Perhaps the greatest strength of Regeneration is the sheer number of sources that King integrates into the narrative. King has done the academy a great service in the third volume by providing a four-hundred page annotated bibliography of “the most significant works on healing in the English tongue” (III.312). This will surely become a foundational resource for anyone studying healing in the future.
Citing the sources is one thing—verifying them is another. It is easy, especially for the educated (I.24), to question the truth of a source. This is especially problematic with the more radical accounts of cancerous tumors falling off (II.333), prosthetic eyes gaining sight (I.8), and the dead being raised (II.443). While King admits that “framing up imperfect narratives is what historians are obliged to do” (I.27), he does not to evaluate the testimonies he cites. Instead, he simply confesses that “no matter how much one insists on the scientific method, spiritual realities can never be fully dissected” (I.27). King keeps the domains of science and religion separate, acknowledging that physical restoration can be viewed through either lens (II.474). This epistemological approach, while simple, has significant benefits. It challenges the Western scientific mindset while giving full weight to a variety of testimonies from people who are too often written off a priori as unreliable.
There have been many methodological variations on the theme of healing. The early church laid hands on the sick, issued commands to the sickness, and interceded fervently. People in the Middle Ages sought healing in pilgrimages, liturgies, and relics. Quiet healing houses gave way to raucous healing lines in twentieth-century tent meetings. There are just as many theological variations. While some insisted that healing was an objective reality provided in the atonement, others emphasized healing as a sign of the in-breaking of the eschatological Kingdom of God. It is interesting to note that both the dispensationalism of the Holiness and Pentecostal movements as well as the more realized eschatology of John Wimber and the Third Wave provide equally fertile ground for the exercise of divine healing. King’s work highlights the radically diverse ways in which physical restoration has been manifested throughout history. He demonstrates that correct theology, proper methodology, and even the moral character of the healer matter little when the Spirit chooses to act restoratively.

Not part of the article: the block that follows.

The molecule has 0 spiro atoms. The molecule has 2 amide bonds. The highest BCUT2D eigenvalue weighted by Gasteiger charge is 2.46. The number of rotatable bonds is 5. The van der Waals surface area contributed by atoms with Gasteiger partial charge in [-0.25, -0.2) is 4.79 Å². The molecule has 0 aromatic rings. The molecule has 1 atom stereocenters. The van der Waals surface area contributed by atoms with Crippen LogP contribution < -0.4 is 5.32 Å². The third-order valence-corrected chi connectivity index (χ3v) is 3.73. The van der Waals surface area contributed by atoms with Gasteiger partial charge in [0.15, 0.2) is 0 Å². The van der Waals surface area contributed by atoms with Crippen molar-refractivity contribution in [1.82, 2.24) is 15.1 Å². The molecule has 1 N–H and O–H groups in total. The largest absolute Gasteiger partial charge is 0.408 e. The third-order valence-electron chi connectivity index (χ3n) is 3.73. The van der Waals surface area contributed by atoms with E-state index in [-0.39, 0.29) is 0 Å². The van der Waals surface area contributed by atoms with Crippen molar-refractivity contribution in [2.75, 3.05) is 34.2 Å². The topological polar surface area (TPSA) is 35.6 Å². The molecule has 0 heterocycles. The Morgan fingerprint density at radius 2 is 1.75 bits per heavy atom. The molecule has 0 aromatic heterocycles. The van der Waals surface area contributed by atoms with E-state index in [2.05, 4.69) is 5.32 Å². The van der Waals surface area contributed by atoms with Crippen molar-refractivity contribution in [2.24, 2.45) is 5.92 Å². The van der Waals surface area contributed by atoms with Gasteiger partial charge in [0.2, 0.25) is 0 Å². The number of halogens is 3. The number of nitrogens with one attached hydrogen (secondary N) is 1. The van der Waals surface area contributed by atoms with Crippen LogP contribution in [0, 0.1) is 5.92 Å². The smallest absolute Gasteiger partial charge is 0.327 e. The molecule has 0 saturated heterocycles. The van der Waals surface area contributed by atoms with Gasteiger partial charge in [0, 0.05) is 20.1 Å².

The healing homes, made popular in the late 1800s were places of retreat where the sick could withdraw from the skepticism of the world into a place where “faith reigned” (Curtis in King I.301). In these homes the sick fed upon testimonies designed to build their faith. King’s Regeneration would have been a welcome resource in such a place. Perhaps this book might even inspire the increasingly secularized Christianity of the West (II.505) to join with the broader global church and rediscover divine healing, “one of Christianity’s most distinctive characteristics” (II.508).